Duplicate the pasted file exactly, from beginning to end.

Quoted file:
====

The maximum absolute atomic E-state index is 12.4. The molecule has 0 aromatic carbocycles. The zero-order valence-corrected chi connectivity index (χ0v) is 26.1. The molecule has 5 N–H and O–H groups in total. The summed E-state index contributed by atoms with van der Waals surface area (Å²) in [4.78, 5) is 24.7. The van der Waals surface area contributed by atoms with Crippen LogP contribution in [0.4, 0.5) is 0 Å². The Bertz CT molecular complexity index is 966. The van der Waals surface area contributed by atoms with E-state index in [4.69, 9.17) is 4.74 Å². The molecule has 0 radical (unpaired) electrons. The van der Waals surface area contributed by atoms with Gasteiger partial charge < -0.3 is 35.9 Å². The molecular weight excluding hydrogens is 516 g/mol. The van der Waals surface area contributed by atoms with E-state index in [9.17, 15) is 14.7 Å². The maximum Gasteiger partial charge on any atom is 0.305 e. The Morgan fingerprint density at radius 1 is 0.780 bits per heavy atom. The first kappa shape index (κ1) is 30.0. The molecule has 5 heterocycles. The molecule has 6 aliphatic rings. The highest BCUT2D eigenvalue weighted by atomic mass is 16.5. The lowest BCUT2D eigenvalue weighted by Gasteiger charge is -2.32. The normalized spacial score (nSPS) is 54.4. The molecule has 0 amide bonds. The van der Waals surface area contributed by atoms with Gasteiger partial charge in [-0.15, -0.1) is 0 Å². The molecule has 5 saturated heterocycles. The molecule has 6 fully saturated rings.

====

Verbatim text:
The maximum absolute atomic E-state index is 12.4. The molecule has 0 aromatic carbocycles. The zero-order valence-corrected chi connectivity index (χ0v) is 26.1. The molecule has 5 N–H and O–H groups in total. The summed E-state index contributed by atoms with van der Waals surface area (Å²) in [4.78, 5) is 24.7. The van der Waals surface area contributed by atoms with Crippen LogP contribution in [0.4, 0.5) is 0 Å². The Bertz CT molecular complexity index is 966. The van der Waals surface area contributed by atoms with E-state index in [4.69, 9.17) is 4.74 Å². The molecule has 0 radical (unpaired) electrons. The van der Waals surface area contributed by atoms with Gasteiger partial charge < -0.3 is 35.9 Å². The molecular weight excluding hydrogens is 516 g/mol. The van der Waals surface area contributed by atoms with E-state index in [9.17, 15) is 14.7 Å². The maximum Gasteiger partial charge on any atom is 0.305 e. The Morgan fingerprint density at radius 1 is 0.780 bits per heavy atom. The first kappa shape index (κ1) is 30.0. The molecule has 5 heterocycles. The molecule has 6 aliphatic rings. The highest BCUT2D eigenvalue weighted by atomic mass is 16.5. The lowest BCUT2D eigenvalue weighted by Gasteiger charge is -2.32. The normalized spacial score (nSPS) is 54.4. The molecule has 0 amide bonds. The van der Waals surface area contributed by atoms with Gasteiger partial charge in [-0.15, -0.1) is 0 Å². The molecule has 5 saturated heterocycles. The molecule has 6 fully saturated rings.